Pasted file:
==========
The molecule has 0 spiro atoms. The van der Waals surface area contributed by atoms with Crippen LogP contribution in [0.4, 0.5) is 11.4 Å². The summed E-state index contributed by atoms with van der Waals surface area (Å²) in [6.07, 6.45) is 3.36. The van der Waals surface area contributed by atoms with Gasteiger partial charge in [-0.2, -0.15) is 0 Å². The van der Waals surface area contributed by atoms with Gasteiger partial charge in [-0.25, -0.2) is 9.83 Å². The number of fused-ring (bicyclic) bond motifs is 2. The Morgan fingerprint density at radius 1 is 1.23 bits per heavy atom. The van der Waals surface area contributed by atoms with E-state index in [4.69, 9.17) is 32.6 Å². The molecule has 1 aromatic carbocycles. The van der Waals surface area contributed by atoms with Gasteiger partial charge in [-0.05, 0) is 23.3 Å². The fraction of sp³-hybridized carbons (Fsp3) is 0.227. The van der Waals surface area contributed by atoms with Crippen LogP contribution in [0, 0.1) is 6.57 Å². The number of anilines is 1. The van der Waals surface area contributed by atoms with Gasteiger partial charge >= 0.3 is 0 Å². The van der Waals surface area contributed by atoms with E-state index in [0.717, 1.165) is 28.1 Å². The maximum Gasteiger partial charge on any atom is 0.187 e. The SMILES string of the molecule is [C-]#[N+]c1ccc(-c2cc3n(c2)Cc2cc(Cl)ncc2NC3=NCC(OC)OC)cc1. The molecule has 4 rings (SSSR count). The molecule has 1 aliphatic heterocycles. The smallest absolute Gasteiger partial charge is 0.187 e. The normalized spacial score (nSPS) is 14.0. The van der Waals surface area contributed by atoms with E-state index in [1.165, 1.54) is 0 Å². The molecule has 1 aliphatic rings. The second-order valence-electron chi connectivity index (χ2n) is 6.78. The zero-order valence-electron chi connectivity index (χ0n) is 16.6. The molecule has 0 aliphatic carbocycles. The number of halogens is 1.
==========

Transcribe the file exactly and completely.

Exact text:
The molecule has 0 spiro atoms. The van der Waals surface area contributed by atoms with Crippen LogP contribution in [0.4, 0.5) is 11.4 Å². The summed E-state index contributed by atoms with van der Waals surface area (Å²) in [6.07, 6.45) is 3.36. The van der Waals surface area contributed by atoms with Gasteiger partial charge in [-0.2, -0.15) is 0 Å². The van der Waals surface area contributed by atoms with Gasteiger partial charge in [-0.25, -0.2) is 9.83 Å². The number of fused-ring (bicyclic) bond motifs is 2. The Morgan fingerprint density at radius 1 is 1.23 bits per heavy atom. The van der Waals surface area contributed by atoms with E-state index in [4.69, 9.17) is 32.6 Å². The molecule has 1 aromatic carbocycles. The van der Waals surface area contributed by atoms with Gasteiger partial charge in [-0.05, 0) is 23.3 Å². The fraction of sp³-hybridized carbons (Fsp3) is 0.227. The van der Waals surface area contributed by atoms with Crippen LogP contribution in [0, 0.1) is 6.57 Å². The number of anilines is 1. The van der Waals surface area contributed by atoms with Gasteiger partial charge >= 0.3 is 0 Å². The van der Waals surface area contributed by atoms with E-state index in [0.717, 1.165) is 28.1 Å². The maximum Gasteiger partial charge on any atom is 0.187 e. The SMILES string of the molecule is [C-]#[N+]c1ccc(-c2cc3n(c2)Cc2cc(Cl)ncc2NC3=NCC(OC)OC)cc1. The molecule has 4 rings (SSSR count). The molecule has 1 aliphatic heterocycles. The smallest absolute Gasteiger partial charge is 0.187 e. The normalized spacial score (nSPS) is 14.0. The van der Waals surface area contributed by atoms with E-state index in [1.165, 1.54) is 0 Å². The molecule has 1 aliphatic rings. The second-order valence-electron chi connectivity index (χ2n) is 6.78. The zero-order valence-electron chi connectivity index (χ0n) is 16.6. The molecule has 0 aliphatic carbocycles. The number of halogens is 1.